Container Security Initiative or CSI is a unique system of bilateral information transfer. This is a reciprocal system of services between the US coast guard and a foreign port country. It was started in 2002 as an initiative to increase the security of US coast with cooperation of foreign ports. The main aim of CSI, in words of the authorities of US Bureau of Customs and Border Protection (CBP) is – the intent of Container Security Initiative is to extend the zone of security outward so that American borders are the last line of defense, not the first.
However, the aim of this system is to not only increase the security of container shipping but also to avoid any kind of interruptions in the trade. The cargo containers inspected at a host port can further move freely throughout the US ports without facing any interruptions. This system is a dual system which offers higher security without putting trade in jeopardy.
What exactly is CSI?
CSI stands for container security initiative. It is a system under which a foreign port that is a member of this initiative agrees to scrutinize cargo containers destined for its own ports. According to the reports, as much as 90% of shipment across the world happens in form of containerized cargo.
In view of the increasing threats to maritime security at a global level, CSI was started as a means to fight against the terror threats that can easily be spread through container shipping. This is a bilateral system of information exchange, which means that a host country offers to conduct a security check on cargo containers leaving for a US port. In return, the host country can send its officers to any US port to target ocean-going containerized cargo being exported to their own country.
Also, under this system, there can be exchange of sensitive information that may be deemed necessary to ensure safety of any of the ports of the two countries involved.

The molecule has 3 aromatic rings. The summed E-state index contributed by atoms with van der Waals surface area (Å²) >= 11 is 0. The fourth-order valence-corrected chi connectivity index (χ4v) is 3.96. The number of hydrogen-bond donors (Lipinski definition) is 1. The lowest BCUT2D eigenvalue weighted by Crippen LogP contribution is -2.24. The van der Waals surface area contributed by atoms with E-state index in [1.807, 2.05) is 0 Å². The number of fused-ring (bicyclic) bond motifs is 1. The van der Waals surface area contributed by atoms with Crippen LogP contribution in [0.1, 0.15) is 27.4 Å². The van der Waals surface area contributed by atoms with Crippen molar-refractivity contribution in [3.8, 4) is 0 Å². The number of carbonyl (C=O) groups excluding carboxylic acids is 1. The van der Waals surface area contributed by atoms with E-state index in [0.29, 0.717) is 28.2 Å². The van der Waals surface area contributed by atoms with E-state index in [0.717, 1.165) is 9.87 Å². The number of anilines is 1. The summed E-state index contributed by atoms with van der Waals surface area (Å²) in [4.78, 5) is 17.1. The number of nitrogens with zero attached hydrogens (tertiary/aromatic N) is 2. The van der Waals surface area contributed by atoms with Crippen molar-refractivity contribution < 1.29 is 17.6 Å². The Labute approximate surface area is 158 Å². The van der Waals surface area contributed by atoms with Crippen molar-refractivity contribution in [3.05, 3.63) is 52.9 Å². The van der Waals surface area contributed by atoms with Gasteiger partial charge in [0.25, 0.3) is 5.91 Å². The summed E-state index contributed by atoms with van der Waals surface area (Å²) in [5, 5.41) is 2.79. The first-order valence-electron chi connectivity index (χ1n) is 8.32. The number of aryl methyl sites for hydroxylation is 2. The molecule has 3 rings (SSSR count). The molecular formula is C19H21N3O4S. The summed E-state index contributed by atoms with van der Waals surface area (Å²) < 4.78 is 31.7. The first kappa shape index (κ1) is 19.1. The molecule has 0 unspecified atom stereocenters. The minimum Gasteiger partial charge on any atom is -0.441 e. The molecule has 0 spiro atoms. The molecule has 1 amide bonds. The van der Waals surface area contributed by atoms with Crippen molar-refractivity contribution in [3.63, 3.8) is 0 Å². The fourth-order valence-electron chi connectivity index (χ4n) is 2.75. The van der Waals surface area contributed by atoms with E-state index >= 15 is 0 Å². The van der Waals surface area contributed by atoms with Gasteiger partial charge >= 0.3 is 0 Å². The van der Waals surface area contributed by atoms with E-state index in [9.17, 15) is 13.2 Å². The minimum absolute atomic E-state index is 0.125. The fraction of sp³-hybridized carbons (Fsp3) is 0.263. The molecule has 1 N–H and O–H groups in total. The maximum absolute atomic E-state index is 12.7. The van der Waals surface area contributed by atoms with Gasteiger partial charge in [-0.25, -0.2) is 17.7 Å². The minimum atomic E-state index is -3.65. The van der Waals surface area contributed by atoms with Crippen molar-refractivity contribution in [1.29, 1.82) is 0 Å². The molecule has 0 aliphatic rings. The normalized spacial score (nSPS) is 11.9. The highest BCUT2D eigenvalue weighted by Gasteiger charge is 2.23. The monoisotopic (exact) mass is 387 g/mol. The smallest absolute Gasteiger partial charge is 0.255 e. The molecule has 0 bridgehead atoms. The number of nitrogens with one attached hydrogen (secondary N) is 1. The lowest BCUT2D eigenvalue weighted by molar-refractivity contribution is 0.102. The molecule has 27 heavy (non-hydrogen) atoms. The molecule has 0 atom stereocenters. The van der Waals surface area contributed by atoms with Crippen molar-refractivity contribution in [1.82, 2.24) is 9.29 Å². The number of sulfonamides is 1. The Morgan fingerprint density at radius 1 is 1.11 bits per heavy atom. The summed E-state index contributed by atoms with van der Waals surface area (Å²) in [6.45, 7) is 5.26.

How does CSI work?
Under this system, container cargos leaving for US port from the host country are inspected at the leaving port using non intrusive inspection (NII) technology which includes X-ray imaging, Gamma ray inspection etc. along with other methods like radiation check.
These checks are conducted with specialized equipment designed to handle such high risk security checks without damaging the content of the cargo containers. And in return, under this bilateral system, the host countries can perform checks on containerized cargo leaving for their country from a US port.
These checks are carried out at all the major ports in the host country. The host country bears the cost of the equipment needed for such checks which are mandatory for any country to be eligible for this initiative. However, the additional costs incurred are not much.
In case of unloading and emptying of any potentially threatening cargo container, the costs are borne by the importer on a US port. On the host port, the host country decides about the cost for unloading of such cargo. The screenings are supervised by the US officials at the ports. As such, at a US port, such cargos would not have to necessarily undergo further checks.